information courtesy of the Rio
Grande Foundation's "Errors of Enchantment" website article.
New Mexico Environmental Improvement Board (EIB) will hold a public comment
session on March 1st to hear input on a proposal to implement a cap on
greenhouse gas (GHG) emissions in the state.
The Board will meet at the State Personnel Office
Auditorium, Willie Ortiz Building, 2600
Cerrillos Road, Santa Fe 87505. The meeting will begin at 10:00 am.
New Mexico Environmental
Improvement Board (EIB) will hold a public comment session on March 1st to
hear input on a proposal to implement a cap on greenhouse gas (GHG) emissions
in the state.
groups are in opposition to this proposal because of the severe economic
impacts such a measure would likely have on New Mexico. The proposal calls for a
reduction in statewide Greenhouse Gas emissions to 25% below 1990 levels by the
year 2020 - a more aggressive goal than anything currently under consideration
at the federal level. The cap would apply to such entities as oil and gas
producers, refineries, manufacturers, cement and asphalt plants, power plants,
universities, military bases, mineral processing operations, and numerous
March 1st from 10 am to 5 pm
Office Auditorium, Willie Ortiz Building, 2600
Cerrillos Road, Santa Fe 87505
EIB public comment session on proposed New Mexico Carbon Cap.
EIB has not yet set the exact process for the session, but if you plan on
making a comment, you should assume you will be heard on a first-come,
first-served basis, unless you hear otherwise.
concerns that those opposed to the proposal include:
This proposal provides no cost mitigation
measures because it requires affected sources to reduce their emissions of
greenhouse gases through the addition of pollution controls that are not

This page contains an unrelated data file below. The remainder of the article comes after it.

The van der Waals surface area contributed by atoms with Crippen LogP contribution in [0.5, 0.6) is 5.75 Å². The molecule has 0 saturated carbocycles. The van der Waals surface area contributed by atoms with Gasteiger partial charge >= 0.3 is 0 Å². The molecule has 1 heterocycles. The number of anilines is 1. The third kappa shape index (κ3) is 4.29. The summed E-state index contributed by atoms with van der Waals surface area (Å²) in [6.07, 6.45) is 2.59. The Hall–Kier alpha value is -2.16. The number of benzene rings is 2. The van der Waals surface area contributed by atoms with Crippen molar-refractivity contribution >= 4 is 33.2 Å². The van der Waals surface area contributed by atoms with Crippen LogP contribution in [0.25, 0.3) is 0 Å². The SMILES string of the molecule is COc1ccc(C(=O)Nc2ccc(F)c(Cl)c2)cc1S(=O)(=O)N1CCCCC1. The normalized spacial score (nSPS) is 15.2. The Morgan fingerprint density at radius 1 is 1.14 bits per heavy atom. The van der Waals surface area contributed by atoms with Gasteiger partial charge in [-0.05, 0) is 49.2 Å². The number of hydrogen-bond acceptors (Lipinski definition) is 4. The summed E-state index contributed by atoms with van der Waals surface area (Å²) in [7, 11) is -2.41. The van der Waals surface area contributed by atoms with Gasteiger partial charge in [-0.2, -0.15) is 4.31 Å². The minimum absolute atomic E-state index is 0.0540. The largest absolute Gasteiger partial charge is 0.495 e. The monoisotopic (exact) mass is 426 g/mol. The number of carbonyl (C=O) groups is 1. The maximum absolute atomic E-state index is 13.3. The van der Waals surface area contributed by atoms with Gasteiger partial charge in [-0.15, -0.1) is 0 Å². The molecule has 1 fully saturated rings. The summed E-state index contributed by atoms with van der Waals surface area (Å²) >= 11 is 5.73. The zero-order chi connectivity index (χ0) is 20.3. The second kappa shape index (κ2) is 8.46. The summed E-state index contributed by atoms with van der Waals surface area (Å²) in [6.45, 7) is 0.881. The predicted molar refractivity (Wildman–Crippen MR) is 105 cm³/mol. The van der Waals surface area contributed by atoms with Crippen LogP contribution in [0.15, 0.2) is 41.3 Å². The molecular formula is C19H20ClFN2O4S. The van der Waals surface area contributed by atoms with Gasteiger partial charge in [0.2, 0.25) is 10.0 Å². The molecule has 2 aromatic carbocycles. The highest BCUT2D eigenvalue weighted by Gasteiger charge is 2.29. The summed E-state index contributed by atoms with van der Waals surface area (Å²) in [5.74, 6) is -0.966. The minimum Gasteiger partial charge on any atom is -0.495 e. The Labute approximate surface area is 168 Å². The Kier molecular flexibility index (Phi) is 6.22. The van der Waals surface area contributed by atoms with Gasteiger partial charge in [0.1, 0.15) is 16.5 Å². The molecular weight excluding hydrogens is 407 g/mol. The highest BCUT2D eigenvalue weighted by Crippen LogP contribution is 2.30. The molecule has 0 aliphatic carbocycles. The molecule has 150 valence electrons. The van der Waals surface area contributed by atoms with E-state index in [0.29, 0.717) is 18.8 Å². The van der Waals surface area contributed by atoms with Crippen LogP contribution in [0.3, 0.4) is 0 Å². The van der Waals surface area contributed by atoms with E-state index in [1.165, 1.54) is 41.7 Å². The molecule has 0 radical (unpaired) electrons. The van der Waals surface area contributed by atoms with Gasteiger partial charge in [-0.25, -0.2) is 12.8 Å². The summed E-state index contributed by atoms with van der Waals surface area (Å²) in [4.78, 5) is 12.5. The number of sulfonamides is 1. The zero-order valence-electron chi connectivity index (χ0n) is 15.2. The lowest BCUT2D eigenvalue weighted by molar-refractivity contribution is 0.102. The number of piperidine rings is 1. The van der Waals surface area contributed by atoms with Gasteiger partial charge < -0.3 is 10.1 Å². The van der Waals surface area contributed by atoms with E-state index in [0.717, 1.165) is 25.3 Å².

commercially available, fuel switching, reduced operation, or closure.
The cap would affect regulated industries,
and their customers, in the state of New Mexico only. It would represent a cost
driver unique to New Mexico, and therefore place the state at an economic
disadvantage with other states. Ultimately, it creates an incentive for
affected industries to leave the state.
While exact impacts are not yet known
because no comprehensive economic impact study has been performed, it is clear
that this price driver unique to New Mexico would significantly increase the
cost of doing business in the state.
The cap would make no discernable impact on
the amount of manmade greenhouse gasses widely believed to be contributing to
global climate change.
The proposed cap on GHG emissions is
applicable to regulated sources in New Mexico and covers only about 32 percent
of anthropogenic GHG emissions in the state.
Under current law, the Board has no
authority to regulate air emissions from power plants located on tribal lands.
Such sources represent the single largest emitter source of GHG emissions in
New Mexico and nearly half of all GHG emissions from the electric utility
sector in the state.
The Albuquerque Tea
Party thanks you for your support!